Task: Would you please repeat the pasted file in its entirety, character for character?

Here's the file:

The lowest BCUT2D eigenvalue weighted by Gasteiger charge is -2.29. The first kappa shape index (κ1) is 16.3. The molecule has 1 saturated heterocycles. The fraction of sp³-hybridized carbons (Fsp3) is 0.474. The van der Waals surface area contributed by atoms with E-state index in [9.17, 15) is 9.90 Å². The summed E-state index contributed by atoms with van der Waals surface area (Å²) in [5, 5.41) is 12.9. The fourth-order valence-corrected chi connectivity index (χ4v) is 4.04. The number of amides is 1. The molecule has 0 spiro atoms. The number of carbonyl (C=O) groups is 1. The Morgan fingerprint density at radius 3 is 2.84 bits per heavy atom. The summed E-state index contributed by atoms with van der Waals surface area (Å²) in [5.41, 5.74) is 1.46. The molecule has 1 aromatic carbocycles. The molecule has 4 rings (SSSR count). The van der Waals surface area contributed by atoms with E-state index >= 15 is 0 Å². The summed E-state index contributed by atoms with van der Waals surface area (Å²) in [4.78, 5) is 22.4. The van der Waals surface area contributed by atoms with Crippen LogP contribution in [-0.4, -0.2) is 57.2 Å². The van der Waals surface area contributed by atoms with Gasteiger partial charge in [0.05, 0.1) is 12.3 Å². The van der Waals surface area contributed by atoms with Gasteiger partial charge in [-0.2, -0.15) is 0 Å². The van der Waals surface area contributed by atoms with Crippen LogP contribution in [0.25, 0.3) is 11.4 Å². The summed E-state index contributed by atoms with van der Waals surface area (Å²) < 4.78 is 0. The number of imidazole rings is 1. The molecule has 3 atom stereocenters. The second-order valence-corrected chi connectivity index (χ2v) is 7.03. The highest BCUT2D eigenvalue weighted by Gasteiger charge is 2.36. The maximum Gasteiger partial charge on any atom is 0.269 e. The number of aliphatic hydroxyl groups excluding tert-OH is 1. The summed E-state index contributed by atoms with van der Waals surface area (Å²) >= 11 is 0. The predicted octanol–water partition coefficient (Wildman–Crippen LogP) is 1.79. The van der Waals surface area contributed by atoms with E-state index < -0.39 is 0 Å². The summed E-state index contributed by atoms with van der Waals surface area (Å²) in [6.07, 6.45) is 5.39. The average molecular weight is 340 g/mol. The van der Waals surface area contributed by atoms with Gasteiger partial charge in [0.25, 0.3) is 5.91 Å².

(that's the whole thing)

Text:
The lowest BCUT2D eigenvalue weighted by Gasteiger charge is -2.29. The first kappa shape index (κ1) is 16.3. The molecule has 1 saturated heterocycles. The fraction of sp³-hybridized carbons (Fsp3) is 0.474. The van der Waals surface area contributed by atoms with E-state index in [9.17, 15) is 9.90 Å². The summed E-state index contributed by atoms with van der Waals surface area (Å²) in [5, 5.41) is 12.9. The fourth-order valence-corrected chi connectivity index (χ4v) is 4.04. The number of amides is 1. The molecule has 0 spiro atoms. The number of carbonyl (C=O) groups is 1. The Morgan fingerprint density at radius 3 is 2.84 bits per heavy atom. The summed E-state index contributed by atoms with van der Waals surface area (Å²) in [5.41, 5.74) is 1.46. The molecule has 1 aromatic carbocycles. The molecule has 4 rings (SSSR count). The van der Waals surface area contributed by atoms with E-state index >= 15 is 0 Å². The summed E-state index contributed by atoms with van der Waals surface area (Å²) in [4.78, 5) is 22.4. The van der Waals surface area contributed by atoms with Crippen LogP contribution in [-0.4, -0.2) is 57.2 Å². The van der Waals surface area contributed by atoms with Gasteiger partial charge in [0.05, 0.1) is 12.3 Å². The van der Waals surface area contributed by atoms with Gasteiger partial charge in [-0.2, -0.15) is 0 Å². The van der Waals surface area contributed by atoms with Crippen LogP contribution in [0.25, 0.3) is 11.4 Å². The summed E-state index contributed by atoms with van der Waals surface area (Å²) < 4.78 is 0. The number of imidazole rings is 1. The molecule has 3 atom stereocenters. The second-order valence-corrected chi connectivity index (χ2v) is 7.03. The highest BCUT2D eigenvalue weighted by Gasteiger charge is 2.36. The maximum Gasteiger partial charge on any atom is 0.269 e. The number of aliphatic hydroxyl groups excluding tert-OH is 1. The summed E-state index contributed by atoms with van der Waals surface area (Å²) >= 11 is 0. The predicted octanol–water partition coefficient (Wildman–Crippen LogP) is 1.79. The van der Waals surface area contributed by atoms with E-state index < -0.39 is 0 Å². The summed E-state index contributed by atoms with van der Waals surface area (Å²) in [6.07, 6.45) is 5.39. The average molecular weight is 340 g/mol. The van der Waals surface area contributed by atoms with Gasteiger partial charge in [0.25, 0.3) is 5.91 Å².